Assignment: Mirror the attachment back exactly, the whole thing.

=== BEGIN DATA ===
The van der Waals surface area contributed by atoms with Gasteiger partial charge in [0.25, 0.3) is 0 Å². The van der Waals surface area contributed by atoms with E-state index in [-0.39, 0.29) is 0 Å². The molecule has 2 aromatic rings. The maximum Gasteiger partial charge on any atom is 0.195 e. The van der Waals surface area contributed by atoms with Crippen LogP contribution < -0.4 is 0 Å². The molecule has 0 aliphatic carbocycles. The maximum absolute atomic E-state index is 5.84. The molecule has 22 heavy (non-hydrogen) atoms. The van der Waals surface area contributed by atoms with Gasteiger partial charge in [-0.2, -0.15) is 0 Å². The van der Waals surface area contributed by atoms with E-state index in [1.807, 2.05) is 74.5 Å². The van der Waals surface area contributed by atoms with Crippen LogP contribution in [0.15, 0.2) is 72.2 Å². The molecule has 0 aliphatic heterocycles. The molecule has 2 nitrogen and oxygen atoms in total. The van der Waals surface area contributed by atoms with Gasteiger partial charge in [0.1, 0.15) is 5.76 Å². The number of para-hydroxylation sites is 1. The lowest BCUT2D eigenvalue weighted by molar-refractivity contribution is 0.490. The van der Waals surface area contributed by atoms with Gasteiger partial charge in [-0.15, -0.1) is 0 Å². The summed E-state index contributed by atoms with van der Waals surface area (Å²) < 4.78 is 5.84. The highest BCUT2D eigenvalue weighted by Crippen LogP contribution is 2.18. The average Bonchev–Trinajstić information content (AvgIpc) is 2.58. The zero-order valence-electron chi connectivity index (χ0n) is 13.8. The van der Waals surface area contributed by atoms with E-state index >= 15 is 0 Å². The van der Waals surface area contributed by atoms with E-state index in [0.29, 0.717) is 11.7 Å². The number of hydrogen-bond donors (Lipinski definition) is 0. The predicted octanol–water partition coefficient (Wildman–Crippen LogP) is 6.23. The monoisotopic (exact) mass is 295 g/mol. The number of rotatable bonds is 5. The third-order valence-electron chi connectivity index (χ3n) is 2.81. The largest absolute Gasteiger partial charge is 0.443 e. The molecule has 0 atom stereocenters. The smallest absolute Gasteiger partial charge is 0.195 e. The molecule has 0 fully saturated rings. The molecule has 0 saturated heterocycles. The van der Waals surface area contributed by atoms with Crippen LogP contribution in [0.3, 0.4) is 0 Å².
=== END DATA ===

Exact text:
The van der Waals surface area contributed by atoms with Gasteiger partial charge in [0.25, 0.3) is 0 Å². The van der Waals surface area contributed by atoms with E-state index in [-0.39, 0.29) is 0 Å². The molecule has 2 aromatic rings. The maximum Gasteiger partial charge on any atom is 0.195 e. The van der Waals surface area contributed by atoms with Crippen LogP contribution < -0.4 is 0 Å². The molecule has 0 aliphatic carbocycles. The maximum absolute atomic E-state index is 5.84. The molecule has 22 heavy (non-hydrogen) atoms. The van der Waals surface area contributed by atoms with Gasteiger partial charge in [-0.2, -0.15) is 0 Å². The van der Waals surface area contributed by atoms with E-state index in [1.807, 2.05) is 74.5 Å². The van der Waals surface area contributed by atoms with Crippen LogP contribution in [0.15, 0.2) is 72.2 Å². The molecule has 0 aliphatic heterocycles. The molecule has 2 nitrogen and oxygen atoms in total. The van der Waals surface area contributed by atoms with Gasteiger partial charge in [0.1, 0.15) is 5.76 Å². The number of para-hydroxylation sites is 1. The lowest BCUT2D eigenvalue weighted by molar-refractivity contribution is 0.490. The van der Waals surface area contributed by atoms with Gasteiger partial charge in [-0.15, -0.1) is 0 Å². The summed E-state index contributed by atoms with van der Waals surface area (Å²) < 4.78 is 5.84. The highest BCUT2D eigenvalue weighted by Crippen LogP contribution is 2.18. The average Bonchev–Trinajstić information content (AvgIpc) is 2.58. The zero-order valence-electron chi connectivity index (χ0n) is 13.8. The van der Waals surface area contributed by atoms with E-state index >= 15 is 0 Å². The van der Waals surface area contributed by atoms with E-state index in [0.29, 0.717) is 11.7 Å². The number of hydrogen-bond donors (Lipinski definition) is 0. The predicted octanol–water partition coefficient (Wildman–Crippen LogP) is 6.23. The monoisotopic (exact) mass is 295 g/mol. The number of rotatable bonds is 5. The third-order valence-electron chi connectivity index (χ3n) is 2.81. The largest absolute Gasteiger partial charge is 0.443 e. The molecule has 0 atom stereocenters. The smallest absolute Gasteiger partial charge is 0.195 e. The molecule has 0 fully saturated rings. The molecule has 0 saturated heterocycles. The van der Waals surface area contributed by atoms with Crippen LogP contribution in [0.3, 0.4) is 0 Å².